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March 31, 2000
The Daily Prospectus
Over the past couple of weeks--the long and storied life of the daily column--I've made a couple of references to baseball games of long, and not-so-long, ago. I've been lucky to get additional information on both the games mentioned here, and luckier still to not have to look it up myself.
First, there was the mythical "Art Shamsky" game, the one my newfound Las Vegas friend told me about in which he hit three home runs. Reader Thomas White sent in the following:
Following up your column mention of Art Shamsky, that fan's memory is correct. Shamsky played from 1965-67 with the Reds. On August 12, 1966, at home at Crosley Field, Shamsky hit three homers in three consecutive at-bats. The game went 13 innings. I don't have more details available, but it's possible he hit a game-ender.
I'll admit that far too much time spent with my uncles as a youth--the things people will tell a child!--had me quite skeptical of that story, so thanks, Thomas, for tracking it down.
(The rest of the Team of the 1990s is on its way, too.)
More recently, I talked about listening to the tail end of a Phillies game at five o'clock in the morning. It appears I wasn't the only one, as Alex Marchione writes:
The Phillies/Padres twi-nighter which you mentioned in today's column was Friday/Saturday, July 3-4 (I think), 1993, in Philadelphia. The first game ended about 1 a.m. after two or three long rain delays.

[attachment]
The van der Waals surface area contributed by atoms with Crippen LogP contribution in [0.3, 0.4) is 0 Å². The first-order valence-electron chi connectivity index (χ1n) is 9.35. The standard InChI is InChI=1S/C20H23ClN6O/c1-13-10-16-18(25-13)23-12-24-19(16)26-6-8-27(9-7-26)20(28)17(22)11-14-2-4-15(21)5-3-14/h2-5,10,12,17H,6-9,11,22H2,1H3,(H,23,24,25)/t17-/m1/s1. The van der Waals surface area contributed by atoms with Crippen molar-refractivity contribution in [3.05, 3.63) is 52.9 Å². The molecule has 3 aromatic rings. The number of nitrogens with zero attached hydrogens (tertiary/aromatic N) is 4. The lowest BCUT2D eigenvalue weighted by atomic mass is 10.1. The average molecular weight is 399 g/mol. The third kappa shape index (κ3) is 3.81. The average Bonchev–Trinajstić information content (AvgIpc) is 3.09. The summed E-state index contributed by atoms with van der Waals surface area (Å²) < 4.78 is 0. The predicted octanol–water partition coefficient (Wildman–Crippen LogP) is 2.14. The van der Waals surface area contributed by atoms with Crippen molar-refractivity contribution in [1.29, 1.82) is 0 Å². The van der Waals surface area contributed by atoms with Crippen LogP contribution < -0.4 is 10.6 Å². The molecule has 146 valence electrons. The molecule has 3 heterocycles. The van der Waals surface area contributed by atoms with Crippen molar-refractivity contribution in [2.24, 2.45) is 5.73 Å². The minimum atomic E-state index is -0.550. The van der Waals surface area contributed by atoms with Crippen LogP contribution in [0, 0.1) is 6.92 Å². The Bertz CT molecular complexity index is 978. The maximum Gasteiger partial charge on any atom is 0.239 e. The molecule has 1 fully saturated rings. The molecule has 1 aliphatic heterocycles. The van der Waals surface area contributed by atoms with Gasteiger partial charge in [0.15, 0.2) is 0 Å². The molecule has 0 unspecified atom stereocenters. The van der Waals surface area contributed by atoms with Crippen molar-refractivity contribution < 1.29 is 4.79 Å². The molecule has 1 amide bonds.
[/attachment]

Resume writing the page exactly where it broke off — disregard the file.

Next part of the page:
Now, that's the memory of a fan! BP's resident Phillies expert, Jeff Hildebrand, also chimed in:
Yup, you were remembering right. I had a similiar experience to yours, hearing that they were still playing and then picking up the station. (Yes, you can sometimes get the relevant Philadelphia station in Wisconsin.)
The Mitch Williams RBI single has to be one of the stranger endings you'll find, which is perfectly appropriate for a game that ended as the sun was coming up over Veterans Stadium.
If there's something I'll take from this, it's a sense of how unifying baseball is. What I thought was a random, and somewhat unique, memory of a long-lost game was experienced in almost exactly the same fashion by two other fans hundreds of miles away, right down to finding the game on a distant radio station.
It's just another reason to love the game.
Joe Sheehan can be reached at firstname.lastname@example.org.